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Studies of the Old Waterfront

Return to Historic Alexandria Waterfront main page.

Luallen Drawing 

The Alexandria waterfront before the bluff was cut down. Note wharves under construction and Carlyle House on the top of the embankment. Drawing by Elizabeth Luallen based on research conducted by Alexandria Archaeology staff and volunteers. 

Historical Overview

Early History

  • Howson & Brent, by Ted Pulliam. It was probably the biggest real estate deal in the history of Northern Virginia. It took place in 1669 and included all the land on which Arlington Cemetery, the Pentagon, Reagan National Airport, and Old Town Alexandria now are located.

18th Century

  • Alexandria and Belhaven, by Diane Riker. For the first dozen years of its history, Alexandria, Virginia, was a town with two names. Which came first: Alexandria or Belhaven? This paper attempts to disentangle fact from fantasy.
  • Chadwicks on the Strand, by Diane Riker. From a sandy bank to a restaurant: the development of the Lawrason and Fowle warehouses on the Strand.
  • Alexandria’s First Wharf, by Ted Pulliam. In 1749, Alexandria was situated on high bluffs that formed a crescent-shaped bay with two points of land at each end of town extending out into the bay. This paper examines the first wharf, its location, date, and builder.
  • Fitzgerald Warehouse, by Diane Riker. At the corner of King and Union streets in Alexandria stands the earliest waterfront structure the city retains from its heady days as an international port. Seen today from across King Street, the brick and stone warehouse, built for Col. John Fitzgerald in the mid-1790s, appears to tilt toward the river. And the river is where its story begins. This paper is updated and enlarged from Ms. Riker’s, “The Fitzgerald Warehouse: The Early History of an Alexandria Landmark,” published by the Alexandria Historical Society in The Alexandria Chronicle, Summer 2007.
  • The Warehouses of Lower King Street, by Diane Riker. In 1749, when the first town lots went on sale, the present 100 block was well east of dry land. But investors realized the potential. This paper examines early owners and development.

Early 19th Century

  • Fowle Warehouses, 204-206 South Union Street, by Diane Riker. By the mid-nineteenth century, Willaim Fowle and two of his sons had built a prosperous business and played important roles in pre-Civil War Alexandria banking, business, and government. The buildings at 204 and 206 South Union remain today as key relics of the Fowle family legacy and are some of the oldest buildings to survive on the waterfront.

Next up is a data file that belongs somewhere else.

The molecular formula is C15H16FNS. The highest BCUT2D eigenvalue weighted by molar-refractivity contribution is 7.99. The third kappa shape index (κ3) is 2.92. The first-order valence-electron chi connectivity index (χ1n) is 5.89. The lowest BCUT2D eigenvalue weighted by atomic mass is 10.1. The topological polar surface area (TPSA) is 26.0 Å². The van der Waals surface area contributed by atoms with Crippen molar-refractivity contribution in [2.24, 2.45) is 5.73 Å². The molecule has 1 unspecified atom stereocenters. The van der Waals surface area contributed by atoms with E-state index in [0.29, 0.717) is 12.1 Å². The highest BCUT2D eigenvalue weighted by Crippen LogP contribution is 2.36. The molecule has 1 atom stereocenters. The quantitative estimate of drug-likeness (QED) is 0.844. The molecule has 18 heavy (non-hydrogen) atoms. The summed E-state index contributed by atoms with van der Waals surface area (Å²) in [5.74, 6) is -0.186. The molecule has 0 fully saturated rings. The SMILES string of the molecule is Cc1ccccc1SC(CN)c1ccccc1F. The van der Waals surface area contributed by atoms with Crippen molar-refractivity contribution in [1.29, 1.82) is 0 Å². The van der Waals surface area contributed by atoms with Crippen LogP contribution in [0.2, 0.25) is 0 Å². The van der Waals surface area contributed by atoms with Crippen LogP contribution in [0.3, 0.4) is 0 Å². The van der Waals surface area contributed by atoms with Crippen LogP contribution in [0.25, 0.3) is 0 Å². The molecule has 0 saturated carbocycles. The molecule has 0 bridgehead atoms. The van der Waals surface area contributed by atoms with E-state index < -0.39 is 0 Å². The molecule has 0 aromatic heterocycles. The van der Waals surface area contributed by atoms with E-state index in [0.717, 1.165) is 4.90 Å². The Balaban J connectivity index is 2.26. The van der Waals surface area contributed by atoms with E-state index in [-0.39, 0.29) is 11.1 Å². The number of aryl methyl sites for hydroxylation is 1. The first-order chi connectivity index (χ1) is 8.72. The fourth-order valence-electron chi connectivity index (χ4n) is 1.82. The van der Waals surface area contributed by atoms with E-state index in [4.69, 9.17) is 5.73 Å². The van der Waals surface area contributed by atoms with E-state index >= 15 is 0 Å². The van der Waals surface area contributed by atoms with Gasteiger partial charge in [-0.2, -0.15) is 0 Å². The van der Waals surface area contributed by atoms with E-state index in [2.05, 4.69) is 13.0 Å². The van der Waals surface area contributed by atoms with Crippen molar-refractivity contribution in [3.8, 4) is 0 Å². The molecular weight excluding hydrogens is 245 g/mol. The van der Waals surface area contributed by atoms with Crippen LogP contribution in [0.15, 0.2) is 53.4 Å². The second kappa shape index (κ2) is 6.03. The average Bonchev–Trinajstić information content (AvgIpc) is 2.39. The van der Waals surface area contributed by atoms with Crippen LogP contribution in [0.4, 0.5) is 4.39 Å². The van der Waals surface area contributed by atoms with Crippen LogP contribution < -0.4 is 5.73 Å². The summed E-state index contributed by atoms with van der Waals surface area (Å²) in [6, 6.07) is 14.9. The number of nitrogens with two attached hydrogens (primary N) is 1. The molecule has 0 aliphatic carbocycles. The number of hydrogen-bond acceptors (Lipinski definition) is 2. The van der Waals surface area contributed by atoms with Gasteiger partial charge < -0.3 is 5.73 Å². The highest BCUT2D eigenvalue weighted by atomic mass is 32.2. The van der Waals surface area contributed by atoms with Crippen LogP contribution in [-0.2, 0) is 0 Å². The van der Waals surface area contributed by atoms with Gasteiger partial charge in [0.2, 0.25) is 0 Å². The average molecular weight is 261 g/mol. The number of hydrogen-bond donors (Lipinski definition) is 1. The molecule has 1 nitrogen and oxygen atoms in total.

Late 19th Century

  • Fiery Night,  by Diane Riker. The evidence of an 1897 fire at Bryant's Mill can be found on the wall inside what is now Chadwick's restaurant on the Strand.

Early 20th Century

  • 0 Prince Street, by Diane Riker. This building was originally the Beachcombers Restaurant that was built on stilts over the water and was one of the most elegant places to dine after World War II. The building survives today but is now on dry (filled) land.


Alexandria Historical Society - The Alexandria Chronicle archives 

  • Spring 2009 - A British Fleet Sails into Alexandria, by Ted Pulliam. In 1755 two British ships sailed up the Potomac River to the new town of Alexandria. Filled with 200 British soldiers, they were the first of 18 ships transporting General Edward Braddock’s army to North America to attack the French and their Indian allies at the beginning of the French and Indian War.
  • Fall 2007 - Gunpowder, Flour, Fire and Heirs: A Waterfront Block from Duke to Wolfe Streets, by Ted Pulliam. The history of Point Lumley (the southern projection of the 18th century bay before it was filled in) from early times to the 20th century.
  • Summer 2007 - The Fitzgerald Warehouse: The Early History of an Alexandria Landmark, by Diane Riker.
  • Spring 2006 - Reaching for the Channel: Some Documentary and Archaeological Evidence of Extending Alexandria's Waterfront, by Steven J. Shephard. Numerous wharves were built out into the bay in the 1780s by constructing walls and then filling them with soil.
Archaeological Site Reports on the Waterfront